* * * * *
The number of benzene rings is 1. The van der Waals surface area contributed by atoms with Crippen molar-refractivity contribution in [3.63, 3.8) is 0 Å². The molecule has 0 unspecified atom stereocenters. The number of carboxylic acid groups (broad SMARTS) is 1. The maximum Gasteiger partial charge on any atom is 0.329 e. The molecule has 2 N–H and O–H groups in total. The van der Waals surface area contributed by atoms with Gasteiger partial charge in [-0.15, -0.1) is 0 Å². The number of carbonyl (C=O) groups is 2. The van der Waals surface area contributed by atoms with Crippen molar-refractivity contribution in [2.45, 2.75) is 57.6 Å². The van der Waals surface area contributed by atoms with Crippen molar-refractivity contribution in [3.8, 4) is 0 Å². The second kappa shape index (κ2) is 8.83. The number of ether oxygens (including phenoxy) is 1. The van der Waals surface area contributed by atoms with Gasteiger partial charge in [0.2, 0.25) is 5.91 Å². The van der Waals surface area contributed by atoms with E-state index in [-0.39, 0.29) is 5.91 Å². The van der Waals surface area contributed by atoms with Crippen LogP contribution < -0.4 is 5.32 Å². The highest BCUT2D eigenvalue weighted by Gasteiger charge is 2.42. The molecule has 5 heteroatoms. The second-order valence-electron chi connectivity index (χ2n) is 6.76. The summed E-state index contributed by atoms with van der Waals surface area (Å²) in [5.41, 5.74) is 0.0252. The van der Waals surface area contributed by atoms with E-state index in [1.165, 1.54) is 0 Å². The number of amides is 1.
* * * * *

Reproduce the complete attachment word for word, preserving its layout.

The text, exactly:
The number of benzene rings is 1. The van der Waals surface area contributed by atoms with Crippen molar-refractivity contribution in [3.63, 3.8) is 0 Å². The molecule has 0 unspecified atom stereocenters. The number of carboxylic acid groups (broad SMARTS) is 1. The maximum Gasteiger partial charge on any atom is 0.329 e. The molecule has 2 N–H and O–H groups in total. The van der Waals surface area contributed by atoms with Gasteiger partial charge in [-0.15, -0.1) is 0 Å². The number of carbonyl (C=O) groups is 2. The van der Waals surface area contributed by atoms with Crippen molar-refractivity contribution in [2.45, 2.75) is 57.6 Å². The van der Waals surface area contributed by atoms with Crippen molar-refractivity contribution in [3.8, 4) is 0 Å². The second kappa shape index (κ2) is 8.83. The number of ether oxygens (including phenoxy) is 1. The van der Waals surface area contributed by atoms with Gasteiger partial charge in [0.2, 0.25) is 5.91 Å². The van der Waals surface area contributed by atoms with E-state index in [-0.39, 0.29) is 5.91 Å². The van der Waals surface area contributed by atoms with Crippen LogP contribution < -0.4 is 5.32 Å². The highest BCUT2D eigenvalue weighted by Gasteiger charge is 2.42. The molecule has 5 heteroatoms. The second-order valence-electron chi connectivity index (χ2n) is 6.76. The summed E-state index contributed by atoms with van der Waals surface area (Å²) in [5.41, 5.74) is 0.0252. The van der Waals surface area contributed by atoms with E-state index in [1.165, 1.54) is 0 Å². The number of amides is 1.